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Landlord licensing coming to Toronto

Toronto is moving closer to joining other North American cities by licensing landlords in an effo...

Toronto is moving closer to joining other North American cities by licensing landlords in an effort to eliminate slumlords that don’t properly maintain their buildings.

RentlogicThe City of Toronto is looking at introducing a $12 to $15 annual licensing fee per unit for landlords of buildings with three or more floors and 10 or more units in order to recover costs for annual inspections of common areas, boilers, elevators and electrical systems for all such buildings. Landlords that fail inspections for failing to do repairs or do basic cleaning, maintenance and pest control would face financial punishment from the City.

“While the details of the policy are still being ironed out, it will allow the City to identify which landlords are essentially good and bad” when it comes to health issues in their buildings, said Rentlogic chief executive officer Yale Fox on Wednesday at the Canadian Apartment Investment Conference at the Metro Toronto Convention Centre.

Rentlogic was created to level the playing field between renters and landlords and is responsible for LandlordWatch, a website that combines citizen journalism, housing activism and problem solving with social technologies. It uses open government data on apartment inspections provided by the City of Toronto in order to create transparency in the rental housing market. The site lists the city’s 100 worst landlords and apartment buildings.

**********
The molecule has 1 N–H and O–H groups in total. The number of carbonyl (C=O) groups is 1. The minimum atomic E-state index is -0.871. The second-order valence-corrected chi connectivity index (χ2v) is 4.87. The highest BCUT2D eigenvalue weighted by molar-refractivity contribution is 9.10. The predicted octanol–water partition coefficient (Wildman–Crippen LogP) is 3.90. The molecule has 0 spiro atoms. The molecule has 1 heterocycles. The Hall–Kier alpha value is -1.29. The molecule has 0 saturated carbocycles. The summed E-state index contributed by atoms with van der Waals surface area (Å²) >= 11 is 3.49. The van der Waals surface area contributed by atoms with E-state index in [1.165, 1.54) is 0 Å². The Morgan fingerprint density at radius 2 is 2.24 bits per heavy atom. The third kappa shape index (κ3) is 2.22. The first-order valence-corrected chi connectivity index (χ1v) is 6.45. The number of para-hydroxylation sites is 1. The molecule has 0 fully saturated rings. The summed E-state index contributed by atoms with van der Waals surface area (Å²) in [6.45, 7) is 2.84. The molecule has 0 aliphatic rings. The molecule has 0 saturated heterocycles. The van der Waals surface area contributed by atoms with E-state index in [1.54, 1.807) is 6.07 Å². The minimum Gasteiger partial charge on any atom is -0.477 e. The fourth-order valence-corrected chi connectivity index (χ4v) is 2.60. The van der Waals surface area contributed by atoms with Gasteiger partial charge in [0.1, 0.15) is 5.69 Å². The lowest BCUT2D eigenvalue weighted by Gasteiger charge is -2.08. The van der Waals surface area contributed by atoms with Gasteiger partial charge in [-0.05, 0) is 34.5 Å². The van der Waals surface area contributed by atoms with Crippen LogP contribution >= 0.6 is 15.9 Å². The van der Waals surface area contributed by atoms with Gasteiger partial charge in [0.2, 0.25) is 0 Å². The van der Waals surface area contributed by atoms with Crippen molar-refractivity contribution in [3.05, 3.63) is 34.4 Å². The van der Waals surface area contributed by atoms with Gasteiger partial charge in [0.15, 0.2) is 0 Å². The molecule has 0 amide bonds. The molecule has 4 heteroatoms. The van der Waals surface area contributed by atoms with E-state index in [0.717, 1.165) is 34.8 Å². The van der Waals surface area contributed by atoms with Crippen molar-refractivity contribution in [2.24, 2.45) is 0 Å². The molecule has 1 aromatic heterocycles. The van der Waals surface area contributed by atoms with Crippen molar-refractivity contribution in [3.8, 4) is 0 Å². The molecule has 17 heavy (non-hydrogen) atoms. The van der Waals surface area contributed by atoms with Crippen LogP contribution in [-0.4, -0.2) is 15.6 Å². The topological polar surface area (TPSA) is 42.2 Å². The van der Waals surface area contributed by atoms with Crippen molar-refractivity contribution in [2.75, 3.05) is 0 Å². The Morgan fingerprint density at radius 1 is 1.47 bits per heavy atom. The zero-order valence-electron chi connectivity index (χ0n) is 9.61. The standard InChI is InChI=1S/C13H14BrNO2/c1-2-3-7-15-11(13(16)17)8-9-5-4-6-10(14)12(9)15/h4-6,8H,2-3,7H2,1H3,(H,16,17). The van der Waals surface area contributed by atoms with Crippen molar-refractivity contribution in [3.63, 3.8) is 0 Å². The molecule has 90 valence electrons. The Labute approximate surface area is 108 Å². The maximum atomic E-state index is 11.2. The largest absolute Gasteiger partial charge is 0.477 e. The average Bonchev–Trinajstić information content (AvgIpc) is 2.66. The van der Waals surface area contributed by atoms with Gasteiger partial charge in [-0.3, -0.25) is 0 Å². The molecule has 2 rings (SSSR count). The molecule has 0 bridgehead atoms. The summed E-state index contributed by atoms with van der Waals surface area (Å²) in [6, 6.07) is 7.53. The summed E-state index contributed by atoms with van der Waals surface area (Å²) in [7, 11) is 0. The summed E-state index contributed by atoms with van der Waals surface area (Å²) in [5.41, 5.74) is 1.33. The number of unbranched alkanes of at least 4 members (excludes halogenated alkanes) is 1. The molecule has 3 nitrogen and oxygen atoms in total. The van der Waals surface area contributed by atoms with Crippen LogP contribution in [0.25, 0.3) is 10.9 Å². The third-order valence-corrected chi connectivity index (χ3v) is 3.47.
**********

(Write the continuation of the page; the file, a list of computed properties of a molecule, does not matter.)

Apartment inspections now complaint-based

Apartment inspections in Toronto are now mainly complaint-based. However, the system can sometimes fail tenants because they often don’t know their rights, they’re afraid of landlords and eviction or may have language issues.

“These problems disproportionately affect low and middle income families because that’s the rental market right now,” said Fox.

“The cost of home ownership has increased while wages have remained stagnant or declined for the past decade. People just can’t afford to buy a home like they used to so the market is going toward rentals.”

Landlord licensing has multiple benefits

Fox said fewer than 500 of Toronto’s 3,300 apartment buildings have been inspected by the City and that — despite the protestations of groups such as the Federation of Rental-Housing Providers of Ontario, which are happy to keep the status quo — landlord licensing will be good for the health of Toronto’s renters as well as the city’s rental housing market.

“It insures a healthier, long-term rental community 10 years from now. Apartment owners’ values are going to go up except for those who don’t comply and keep up.”

Fox compared the proposed landlord licensing system to the DineSafe inspection and grading program that’s been used in Toronto restaurants since 2001. Each inspection results in a pass, a conditional pass or a closed notice. Before DineSafe was introduced, Fox said that just 42 per cent of restaurants were in compliance with provincial and municipal food safety regulations and that figure has now risen to around 90 per cent.

Restaurant lobbyists claimed DineSafe was unfair and would drive up the price of food, but the opposite has happened as Toronto has a thriving restaurant scene and food culture.

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